The belief in the current practicability of the two-state solution can legitimately be described as understandable, if unrealistic. Less so, Jones’s 2021 assessment concerning the significance of the Palestinian issue in Middle Eastern affairs and the impact of a prospected Palestinian–Israeli peace on the future of the region. Given present realities, it is surprising to the point of incomprehensibility. He writes: 

Therein is the hope for the Middle East, where the long-raging Israeli–Palestinian conflict remains the region’s keystone issue, one that, if resolved, would unlock solutions to other challenges impeding what could be and should be a bright and prosperous future for the people of the Middle East.

This was indeed a very common misperception of the Middle East when Jones served the Obama administration at the end of the first decade of the century. It is, however, extremely problematic to responsibly persist with it after the dramatic and sobering experience of the Arab Spring and even more difficult after the conclusion of the Abraham Accords. 

At this point, anything that could happen between Israel and the Palestinians, from all-out war to eternal heavenly peace, will have negligible, if any, regional impact.

The cataclysmic upheaval of the Arab Spring devastated not only important Arab countries but also profoundly frightened the regimes that were not directly affected and has sown unprecedented despair in wide circles throughout the Middle East concerning the future. When Arab states are having existential anxieties, the Palestinian issue is not even on their priority list, let alone at its top. There is no radical Arab regional power to force them—under the pressure of their own constituents and elites—to take meaningful action for the Palestinian cause, often not even enough to pretend to do so. 

The Palestinian cause was never really “the region’s keystone issue,” as Jones puts it. It used to be an important litmus test in the heyday of pan-Arabism, requiring at least a tangible proof of political solidarity, particularly from “reactionary” pro-Western Arab regimes. This commitment gradually weakened towards the end of the 20th century, lost most of its vigor by the beginning of the 21st, and all but faded away after the Arab Spring. While this solidarity is still alive in some sectors of the Arab public opinion and among certain elites, its prohibitive effect on decision making is often reduced to a little more than disingenuous pro-Palestinian lip service, that only gullible Western diplomats take seriously as a major regional factor.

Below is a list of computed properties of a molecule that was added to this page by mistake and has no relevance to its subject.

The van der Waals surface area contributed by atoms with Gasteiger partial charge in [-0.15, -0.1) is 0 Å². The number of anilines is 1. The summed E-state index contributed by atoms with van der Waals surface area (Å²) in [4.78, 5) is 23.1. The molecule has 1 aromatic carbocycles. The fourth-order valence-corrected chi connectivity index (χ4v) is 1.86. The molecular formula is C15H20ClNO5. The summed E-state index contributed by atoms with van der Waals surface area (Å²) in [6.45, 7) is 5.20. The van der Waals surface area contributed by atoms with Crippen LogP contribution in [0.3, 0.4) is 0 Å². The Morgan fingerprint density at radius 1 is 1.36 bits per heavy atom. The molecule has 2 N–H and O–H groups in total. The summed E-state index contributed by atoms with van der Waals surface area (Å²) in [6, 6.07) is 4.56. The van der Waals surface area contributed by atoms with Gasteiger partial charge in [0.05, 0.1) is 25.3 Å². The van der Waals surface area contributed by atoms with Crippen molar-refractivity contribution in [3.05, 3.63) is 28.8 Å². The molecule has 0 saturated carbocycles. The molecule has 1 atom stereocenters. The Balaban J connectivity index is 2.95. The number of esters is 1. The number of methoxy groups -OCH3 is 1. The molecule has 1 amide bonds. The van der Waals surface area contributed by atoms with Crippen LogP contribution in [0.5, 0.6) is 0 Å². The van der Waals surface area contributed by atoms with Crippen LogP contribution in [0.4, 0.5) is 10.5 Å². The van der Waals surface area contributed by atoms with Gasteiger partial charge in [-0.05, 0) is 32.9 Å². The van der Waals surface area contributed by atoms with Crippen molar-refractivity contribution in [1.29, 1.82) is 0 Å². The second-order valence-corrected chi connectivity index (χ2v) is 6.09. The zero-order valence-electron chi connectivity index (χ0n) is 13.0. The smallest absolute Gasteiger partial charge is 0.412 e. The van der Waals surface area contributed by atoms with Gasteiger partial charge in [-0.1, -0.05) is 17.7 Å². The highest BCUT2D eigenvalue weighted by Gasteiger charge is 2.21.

Presenting this as one of “the region’s keystone issues” is hardly compatible with Prime Minister Netanyahu’s top-level visits to Saudi Arabia and Oman, unprecedented depth of normalization with the UAE and peace with Bahrain, Morocco, and Sudan, at a time when the Palestinians severed their relations with Israel and even boycotted the US. It is also discordant with the feeble Arab and Muslim response to America’s recognition of Jerusalem as the capital city of Israel. In May 2021, a massive Israeli attack on the Palestinians in Gaza resulted in improvement, not breakdown, of Israel’s relations with some Arab states, notably Egypt.

Furthermore, the “Arab-Israeli conflict,” in the sense that “the Arabs” are actively engaged in violent or political confrontation with Israel, is no longer there. The 1979 the Israeli–Egyptian separate peace treaty was (to use Churchill’s famous phrases) “the end of the beginning” in the passing of this pattern; in recent years we are witnessing its “beginning of the end,” pending its demise. It is being replaced, to a considerable extent, by an Israeli–Arab coalition, against the menaces of the Iranian revolution, Erdoǧan’s Turkey, and the Muslim Brotherhood. The Palestinians are no more than a nuisance.

Even more puzzling than the “keystone” theory, not to say mystifying, is Jones’s assertion that a two-state solution, or an end to the Israeli–Palestinian cycle of violence, will have major regional effects. He expects it to remove a significant impediment “to solving so many other grave challenges to regional peace and security—job creation; development; and food, energy, and water sufficiency; and countering the proliferation of weapons of mass destruction, to name a few.”